If you’re struggling with sleep apnoea, it’s likely that you’re also struggling with your weight1,2. Seventy to eighty percent3,4 of people with sleep apnoea suffer from obesity. But which comes first: the weight or the apnoea? And will losing weight help you to lose your sleep apnoea?
A chicken-and-egg situation
There’s a clear relationship between excess weight and sleep apnoea, and that relationship can easily trigger a vicious cycle. Obstructive sleep apnoea (OSA)5 can occur in people of normal weight, but excess weight and obesity are known risk factors6,7,1. Excess weight, especially around the abdomen and neck, can trigger OSA because the extra tissue takes up space and puts more pressure on the airways8. If your neck circumference is more than 43 cm (for men) or 40 cm (for women) then it’s likely you will be affected by OSA.
The opposite is also true: sleep apnoea can trigger weight gain and make it more difficult to lose weight4. Untreated sleep apnoea results in a constant cycle of disrupted sleep and oxygen deprivation. This upsets the body’s normal hormonal balance4, causing metabolic changes that reduce your ability to process food effectively and leave you craving sweets and carbs during the day. Untreated sleep apnoea also leaves you tired, irritable and in a low mood, making self-discipline around food more challenging and comfort food even more appealing.
Lose the weight, lose the sleep apnoea?
Weight loss can be a powerful tool in the battle against sleep apnoea. The American College of Physicians (ACP) recommends that people affected by OSA should lose weight and use continuous positive airway pressure (CPAP) as initial therapy9. Researchers are finding that losing weight can reduce the severity of sleep apnoea or even cure it6. For example, one study found that when patients with mild OSA lost 10% of their body weight, the severity of their OSA could be reduced by more than 20%4.
But losing weight isn’t easy at the best of times, and it’s more difficult if untreated sleep apnoea is playing havoc with your hormones and your sleep patterns. Getting your sleep apnoea under control should reduce hormone fluctuations and give you more energy and motivation to pursue a weight-loss programme2. And once you start losing weight, you should start seeing positive effects on your breathing, your sleep and your general health1,4,10.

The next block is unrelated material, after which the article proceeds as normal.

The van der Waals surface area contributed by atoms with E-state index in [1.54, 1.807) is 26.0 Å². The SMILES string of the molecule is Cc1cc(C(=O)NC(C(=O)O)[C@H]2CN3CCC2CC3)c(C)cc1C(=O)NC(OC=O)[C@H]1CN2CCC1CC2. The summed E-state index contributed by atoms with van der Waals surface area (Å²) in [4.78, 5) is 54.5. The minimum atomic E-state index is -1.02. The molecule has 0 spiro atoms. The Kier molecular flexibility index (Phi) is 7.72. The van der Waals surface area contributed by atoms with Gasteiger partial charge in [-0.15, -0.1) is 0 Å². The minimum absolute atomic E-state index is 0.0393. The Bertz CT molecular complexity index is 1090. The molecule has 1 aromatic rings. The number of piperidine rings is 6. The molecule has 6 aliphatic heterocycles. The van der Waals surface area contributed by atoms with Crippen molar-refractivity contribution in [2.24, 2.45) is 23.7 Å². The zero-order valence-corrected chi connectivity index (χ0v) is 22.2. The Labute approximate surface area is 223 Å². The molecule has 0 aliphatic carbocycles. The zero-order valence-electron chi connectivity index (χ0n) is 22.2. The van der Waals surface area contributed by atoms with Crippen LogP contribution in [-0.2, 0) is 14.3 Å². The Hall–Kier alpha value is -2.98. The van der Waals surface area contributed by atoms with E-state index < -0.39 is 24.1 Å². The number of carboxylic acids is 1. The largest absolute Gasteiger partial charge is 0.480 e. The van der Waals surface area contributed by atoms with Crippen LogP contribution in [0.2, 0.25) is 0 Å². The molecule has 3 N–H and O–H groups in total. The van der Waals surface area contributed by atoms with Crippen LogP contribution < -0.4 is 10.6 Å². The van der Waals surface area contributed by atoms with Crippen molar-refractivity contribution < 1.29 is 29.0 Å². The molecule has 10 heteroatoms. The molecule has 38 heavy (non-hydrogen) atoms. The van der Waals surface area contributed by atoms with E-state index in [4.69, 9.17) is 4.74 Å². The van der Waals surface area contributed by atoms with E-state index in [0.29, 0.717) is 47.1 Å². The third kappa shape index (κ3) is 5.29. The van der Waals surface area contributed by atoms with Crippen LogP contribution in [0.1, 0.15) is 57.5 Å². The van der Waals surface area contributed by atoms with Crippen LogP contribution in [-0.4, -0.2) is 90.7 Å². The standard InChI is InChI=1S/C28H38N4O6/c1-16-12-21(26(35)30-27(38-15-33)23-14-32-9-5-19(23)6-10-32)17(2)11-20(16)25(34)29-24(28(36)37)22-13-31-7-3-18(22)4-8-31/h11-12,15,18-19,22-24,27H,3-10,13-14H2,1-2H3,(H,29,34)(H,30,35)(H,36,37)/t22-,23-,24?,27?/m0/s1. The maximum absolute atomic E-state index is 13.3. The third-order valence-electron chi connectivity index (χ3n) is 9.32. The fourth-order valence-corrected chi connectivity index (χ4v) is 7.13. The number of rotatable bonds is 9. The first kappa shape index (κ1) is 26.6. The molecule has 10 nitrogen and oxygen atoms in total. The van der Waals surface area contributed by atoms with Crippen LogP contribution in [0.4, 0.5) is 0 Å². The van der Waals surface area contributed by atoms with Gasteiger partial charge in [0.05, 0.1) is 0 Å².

You might find new technologies11 help you to start your weight loss journey and keep on track. For example, the iHealth Lite wireless scale12 and the iHealth Wireless Body Analysis Scale13 both make it easy to track your weight, set achievable goals and (if you choose!) share progress with your friends, family and doctor. Wearable fitness trackers are a great motivator for increasing your activity levels too. Simple tools like the Omron Walking Style IV14 count steps and calories, while more advanced trackers also monitor heart rate, sleep and a host of other wellbeing indicators.
Sleep apnoea is a complex condition with many different factors at play. There are no guarantees that losing weight will help you to reduce or resolve your OSA, but there is real potential for benefit. And losing excess weight will almost certainly improve your general health. What’s more, studies indicate that the sleep apnoea benefits might last even if you later regain some of that weight2,16.
If you think you might be affected by OSA, start by asking your doctor for advice and testing. It could be the nudge your body needs enter a positive cycle of losing weight, sleeping better, and enjoying a healthier, happier life.
1. Kuna, S.T. et al. Long-Term Effect of Weight Loss on Obstructive Sleep Apnea Severity in Obese Patients with Type 2 Diabetes. Sleep, 2013.
2. Sampol, X. et al. Long-term efficacy of dietary weight loss in sleep apnoea/hypopnoea syndrome. European Respiratory Journal, 1998
4. Romero-Corral, A. et al. Interactions Between Obesity and Obstructive Sleep Apnea Implications for Treatment. Chest, 2010.
16. Tuomilehto, H. et al. Sustained improvement in mild obstructive sleep apnea after a diet- and physical activity-based lifestyle intervention: post-interventional follow-up. American Journal of Clinical Nutrition, 2010